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Support, suggestions & socializing

EFA’s Long Island branch meets

776px-Long_Island_statehood_map with clear background and EFA logoThe Long Island branch of the Editorial Freelancers Association met on Wednesday night in New Hyde Park to talk about freelance business goals and about freelancing in general. I had brought some board games to play—I love playing board games and I thought that it might be fun for after the “business” part of the meeting. But once we got to talking, no one wanted to interrupt the lively and positive discussion we were having.

That’s the whole point of having the regional meetings, to get support and feedback from fellow freelancers. “The purpose of the Editorial Freelancers Association is to further a wider understanding of the crucial role of the independent editorial professional in the modern publishing and communication industries, and to enhance the performance and improve the skills of those professionals,” according to the EFA’s Regional Chapters Mission Statement. Read More

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Upcoming publishing and editorial events

Brooklyn Book Festival & more

I announced yesterday (well, actually, I’ve already announced it on Twitter and Facebook) that the Long Island branch of the Editorial Freelancers Association is meeting in Port Jefferson tomorrow (Saturday, Sept. 20, 1-3 pm at Panera Bread, 4959 Nesconset Hwy, Port Jefferson Station, NY 11776, in the private meeting room).

Other upcoming events of interest include the 2014 Brooklyn Book Festival, at which I’ll be manning the EFA information booth on Sunday, and the Communication Central Conference, which I’m attending in Rochester next weekend. I’ve already written about the CCC, a conference I have attended twice before and love coming back to.

I really like working from home, but I need to get out frequently and connect with other people—hence these meetings, festivals and conferences. It inspires me, it gives me support when times are slow and I feel negative, and it allows me to give some support, too. Plus, I usually learn something new, and I get to make new connections or reconnect with folks I haven’t seen in a while.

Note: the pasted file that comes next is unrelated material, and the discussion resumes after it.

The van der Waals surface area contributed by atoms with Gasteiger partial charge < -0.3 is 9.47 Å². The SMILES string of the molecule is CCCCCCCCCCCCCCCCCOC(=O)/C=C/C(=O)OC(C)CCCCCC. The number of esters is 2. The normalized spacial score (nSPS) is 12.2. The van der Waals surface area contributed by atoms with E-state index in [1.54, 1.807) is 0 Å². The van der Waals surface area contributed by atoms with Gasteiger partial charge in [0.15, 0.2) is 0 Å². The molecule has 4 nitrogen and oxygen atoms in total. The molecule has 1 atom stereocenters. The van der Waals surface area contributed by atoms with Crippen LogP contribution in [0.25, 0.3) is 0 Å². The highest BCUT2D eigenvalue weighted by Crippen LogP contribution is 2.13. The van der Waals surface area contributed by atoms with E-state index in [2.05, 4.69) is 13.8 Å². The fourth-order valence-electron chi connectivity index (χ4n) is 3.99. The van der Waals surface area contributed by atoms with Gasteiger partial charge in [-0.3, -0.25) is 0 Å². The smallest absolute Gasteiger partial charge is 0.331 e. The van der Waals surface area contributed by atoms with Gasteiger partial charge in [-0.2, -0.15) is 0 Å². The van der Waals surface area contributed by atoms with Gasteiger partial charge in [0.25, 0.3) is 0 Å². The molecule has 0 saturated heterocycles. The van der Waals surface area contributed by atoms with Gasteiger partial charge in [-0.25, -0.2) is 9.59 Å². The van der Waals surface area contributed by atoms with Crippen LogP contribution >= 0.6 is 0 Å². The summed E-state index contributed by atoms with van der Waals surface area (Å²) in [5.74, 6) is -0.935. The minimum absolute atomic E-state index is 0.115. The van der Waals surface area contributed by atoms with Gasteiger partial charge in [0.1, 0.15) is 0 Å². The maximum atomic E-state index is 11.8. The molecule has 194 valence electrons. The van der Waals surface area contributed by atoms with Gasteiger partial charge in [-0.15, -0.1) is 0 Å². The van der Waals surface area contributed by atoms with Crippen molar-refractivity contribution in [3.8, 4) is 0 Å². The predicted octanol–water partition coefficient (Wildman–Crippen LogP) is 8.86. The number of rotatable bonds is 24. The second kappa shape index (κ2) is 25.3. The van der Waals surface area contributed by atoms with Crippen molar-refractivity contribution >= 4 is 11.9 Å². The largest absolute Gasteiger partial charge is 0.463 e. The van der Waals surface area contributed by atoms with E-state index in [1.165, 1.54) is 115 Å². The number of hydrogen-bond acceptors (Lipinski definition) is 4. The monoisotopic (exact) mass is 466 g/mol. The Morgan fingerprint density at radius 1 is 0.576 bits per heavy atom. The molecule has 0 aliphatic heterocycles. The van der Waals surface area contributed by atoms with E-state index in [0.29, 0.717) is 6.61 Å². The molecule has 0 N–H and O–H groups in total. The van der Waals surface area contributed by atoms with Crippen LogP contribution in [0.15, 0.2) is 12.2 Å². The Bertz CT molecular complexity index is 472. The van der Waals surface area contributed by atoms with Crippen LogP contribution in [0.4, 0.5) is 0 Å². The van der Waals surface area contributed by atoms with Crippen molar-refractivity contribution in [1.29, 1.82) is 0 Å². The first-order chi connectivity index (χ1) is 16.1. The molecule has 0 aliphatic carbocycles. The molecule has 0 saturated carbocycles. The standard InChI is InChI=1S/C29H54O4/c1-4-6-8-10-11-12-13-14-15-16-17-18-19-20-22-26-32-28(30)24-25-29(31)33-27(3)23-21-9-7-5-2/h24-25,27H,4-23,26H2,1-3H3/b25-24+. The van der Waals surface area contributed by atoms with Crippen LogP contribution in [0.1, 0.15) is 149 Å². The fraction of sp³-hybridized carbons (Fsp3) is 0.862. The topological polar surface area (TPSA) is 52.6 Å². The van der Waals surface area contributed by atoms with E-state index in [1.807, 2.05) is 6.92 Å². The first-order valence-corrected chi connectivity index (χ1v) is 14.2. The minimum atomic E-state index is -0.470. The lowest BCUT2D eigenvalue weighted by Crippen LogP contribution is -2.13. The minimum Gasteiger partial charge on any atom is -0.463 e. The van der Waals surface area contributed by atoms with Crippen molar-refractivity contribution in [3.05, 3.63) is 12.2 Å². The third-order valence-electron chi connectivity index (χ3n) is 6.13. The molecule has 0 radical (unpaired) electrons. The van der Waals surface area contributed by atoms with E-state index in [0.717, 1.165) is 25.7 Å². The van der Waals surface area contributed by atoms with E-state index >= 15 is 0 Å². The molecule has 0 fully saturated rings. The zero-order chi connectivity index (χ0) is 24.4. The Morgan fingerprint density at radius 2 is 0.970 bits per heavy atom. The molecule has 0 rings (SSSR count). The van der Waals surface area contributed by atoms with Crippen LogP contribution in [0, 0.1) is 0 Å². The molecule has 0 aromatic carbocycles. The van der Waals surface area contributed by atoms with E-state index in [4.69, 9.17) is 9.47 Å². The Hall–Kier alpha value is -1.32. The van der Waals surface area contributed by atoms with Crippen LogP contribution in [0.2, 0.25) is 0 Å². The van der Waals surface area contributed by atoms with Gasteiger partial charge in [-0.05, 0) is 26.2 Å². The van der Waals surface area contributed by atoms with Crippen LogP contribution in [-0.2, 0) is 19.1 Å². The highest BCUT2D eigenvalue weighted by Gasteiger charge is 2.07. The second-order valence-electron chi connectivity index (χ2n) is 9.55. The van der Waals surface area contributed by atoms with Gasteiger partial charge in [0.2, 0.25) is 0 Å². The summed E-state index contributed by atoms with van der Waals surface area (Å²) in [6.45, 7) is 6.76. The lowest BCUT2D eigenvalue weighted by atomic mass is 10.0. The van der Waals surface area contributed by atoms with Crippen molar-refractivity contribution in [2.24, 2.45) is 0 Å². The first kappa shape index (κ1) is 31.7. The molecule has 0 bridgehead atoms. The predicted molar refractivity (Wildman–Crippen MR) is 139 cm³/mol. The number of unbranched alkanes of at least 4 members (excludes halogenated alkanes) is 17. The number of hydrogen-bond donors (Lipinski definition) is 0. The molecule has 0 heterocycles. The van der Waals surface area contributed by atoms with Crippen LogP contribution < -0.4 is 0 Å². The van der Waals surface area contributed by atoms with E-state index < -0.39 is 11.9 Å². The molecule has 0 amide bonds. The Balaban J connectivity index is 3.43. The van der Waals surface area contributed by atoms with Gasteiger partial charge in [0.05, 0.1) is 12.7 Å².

Hope to see you at one of the upcoming events.

 

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Freelancing on Long Island

Editorial Freelancers Association

Long Island branch meets this Saturday, Sept. 20

If you’re an editorial freelancer on Long Island (or Queens or elsewhere; we’re not that picky), please join us for the September meeting of the Editorial Freelancers Association, Long Island branch.

I’ve recently agreed to step in as coordinator, and I’m in the process of planning future meetings (so anyone with an interesting specialty who wants to present, please let me know). You do not have to be a member of the EFA to attend this meeting, although I think joining is beneficial for those trying to make a go of freelancing.

The topic:

Self-Publishing’s Here to Stay—Benefitting From It

Our guest speaker is Stephen Tiano of Tiano Book Design (http://www.tianobookdesign.com/), a book designer, page compositor, and layout artist. His topic is about the impact of the growth of self-publishing on book design, freelancing, and freelancers’ rates.

Among other aspects of this topic, Steve says he’ll discuss strategies for dealing with self-publishers who have a tendency to want us to price our freelance services in line with their DIY mentality. That is to say, cheap …

I expect there will be some back and forth about negotiating rates and demonstrating our value to self-publishers.

Meeting info:

Time: 1-3 pm
Location: Panera Bread, 4959 Nesconset Hwy, Port Jefferson Station, NY 11776. We’ll be in the private meeting room.